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Innovation inspires projects like bomb-loading BAMA

  • Published
  • By Lewis Lambert
  • 7th Bomb Wing Public Affairs

Air Force Global Strike Command’s B-1 Command Armament System Manager, Master Sgt. Andrew Cherry, recently approved a new piece of equipment that reduces the time to load the Joint Air-to-Surface Standoff Missile AGM-158s on the B-1 Bomber. It is called the Bomber Aluminum-rail-set Multi-purpose Adapter, or BAMA.

One may ask after more than 12 years of loading missiles on a B-1 why someone hadn’t suggested a better way to load bombs before 2021.

“Years ago, you were not supposed to think of innovation,” said Tech. Sgt. Cedric de Bourbon-Poisson, 7th Maintenance Group Weapons Standardization B-1 weapons technician.  “You do the job and that was it. In the last five years, we have encouraged our Airmen to think outside the box. The current generation of loaders are innovating better processes and tackling implementation. We are the generation growing up in ‘Accelerate change or lose’ doctrine, and are required to think about innovation to win the next major conflict.”

When preparing to load weapons on a B-1, the 7th Munitions Squadron prepares the missiles and uses a forklift to place munitions on the trailer, and then sends the trailer to the bomb loaders. Before introducing BAMA, the trailer was too low to the ground, about four feet, and as a result weapon loaders had to use two hydraulic bomb lift trucks to accomplish munitions transfer and loading procedures. One bomb lift truck raised the casket to a certain height and transferred it to a second bomb lift truck that loaded the missiles into the B-1’s weapons bays. Neither bomb lift could substitute for the other.

De Bourbon-Poisson and his section came up with the idea to place the missiles on aluminum rails on a trailer to reduce the need for two bomb lifts. BAMA is a jack system, used with the Aluminum Rail Set system, which stands about six feet from the ground so only one bomb lift truck is required. This cuts bomb lift truck requirements by 50 percent, enabling other career fields the opportunity to utilize the lift trucks for their tasks. It also reduces the load time by about two hours per B-1, creating a positive snowball effect during time-sensitive generations.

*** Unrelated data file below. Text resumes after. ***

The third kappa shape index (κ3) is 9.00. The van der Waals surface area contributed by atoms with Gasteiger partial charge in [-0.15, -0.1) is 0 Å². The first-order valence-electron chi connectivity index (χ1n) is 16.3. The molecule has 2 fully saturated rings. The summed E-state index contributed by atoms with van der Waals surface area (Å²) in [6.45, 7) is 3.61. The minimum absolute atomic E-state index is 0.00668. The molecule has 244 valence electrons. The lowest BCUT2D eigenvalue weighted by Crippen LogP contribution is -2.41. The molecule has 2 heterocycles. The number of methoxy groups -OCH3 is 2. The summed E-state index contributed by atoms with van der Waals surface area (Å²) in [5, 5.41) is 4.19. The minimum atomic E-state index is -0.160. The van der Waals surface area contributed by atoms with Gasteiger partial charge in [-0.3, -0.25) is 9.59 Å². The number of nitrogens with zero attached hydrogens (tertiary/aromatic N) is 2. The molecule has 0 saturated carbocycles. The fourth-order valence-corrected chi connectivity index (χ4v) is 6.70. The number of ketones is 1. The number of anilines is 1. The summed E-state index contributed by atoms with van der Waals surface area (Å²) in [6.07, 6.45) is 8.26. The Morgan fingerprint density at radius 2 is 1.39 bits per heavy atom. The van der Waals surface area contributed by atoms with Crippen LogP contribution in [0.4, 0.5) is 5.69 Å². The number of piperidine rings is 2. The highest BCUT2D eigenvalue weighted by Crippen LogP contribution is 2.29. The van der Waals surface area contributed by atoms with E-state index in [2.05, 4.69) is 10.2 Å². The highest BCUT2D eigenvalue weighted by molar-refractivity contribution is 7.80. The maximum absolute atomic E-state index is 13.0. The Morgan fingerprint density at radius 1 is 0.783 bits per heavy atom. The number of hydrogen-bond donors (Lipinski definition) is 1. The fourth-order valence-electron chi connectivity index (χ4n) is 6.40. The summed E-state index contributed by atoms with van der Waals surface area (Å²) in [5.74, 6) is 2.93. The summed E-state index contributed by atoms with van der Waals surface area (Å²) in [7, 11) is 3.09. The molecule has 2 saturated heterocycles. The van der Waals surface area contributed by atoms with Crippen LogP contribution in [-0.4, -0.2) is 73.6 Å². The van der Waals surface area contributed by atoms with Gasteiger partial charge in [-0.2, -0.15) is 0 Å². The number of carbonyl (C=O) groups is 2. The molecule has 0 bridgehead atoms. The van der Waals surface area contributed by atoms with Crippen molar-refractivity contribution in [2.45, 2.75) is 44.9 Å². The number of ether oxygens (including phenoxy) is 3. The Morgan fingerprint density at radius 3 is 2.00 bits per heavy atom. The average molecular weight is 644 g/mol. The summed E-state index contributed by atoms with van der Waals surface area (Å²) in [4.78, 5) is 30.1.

However, the design lingered in limbo for a long time until Chief Master Sgt. Steven Edmonds, 7th MXG wing weapons manager, reported to Dyess Air Force Base last spring. After Edmonds arrived, he received his orientation briefing where he learned about the BAMA need and the project’s stagnation. He took the lead on finishing the development, coordinating with Cherry, the system program office, and Munitions Material Handling Equipment to bring the BAMA’s field testing to completion. 

Munitions Material Handling Equipment Focal Point at Eglin Air Force Base, Florida, manufactured the BAMA and delivered it to Dyess for testing, evaluation and validation in January 2022. Cherry traveled from Barksdale Air Force Base, Louisiana, to Dyess to complete the testing. The test was successful. Cherry then returned to Barksdale and began the approval process. As a result, the BAMA will be mass-produced by Air Force Material Command engineers at Eglin in July 2022. The 7th Bomb Wing and the 28th Bomb Wing at Ellsworth Air Force Base, South Dakota, will each get 12 BAMAs in the summer.

Today’s Air Force has created an environment where there is importance and emphasis placed on innovation, with modernization being a top-four line of effort for all installations within Air Force Global Strike Command.

During his first meeting with his Airmen after assuming command in 2021, Col. Joseph Kramer, 7th Bomb Wing commander, asked, “How many of you are leaders?”

Initially, only a few hands went up. Most Airmen probably thought a leader had to be in charge of someone.

“You are all leaders,” Kramer said. “If not of someone else, certainly of yourselves.”

Airmen are encouraged to be leaders, creators and innovators. It doesn’t have to be a new invention to be innovative, it could be an improvement to an existing process, like BAMA.

Like Army Gen. George Patton, esteemed World War II general, once said, “Never tell people how to do things. Tell them what to do and they will surprise you with their ingenuity.”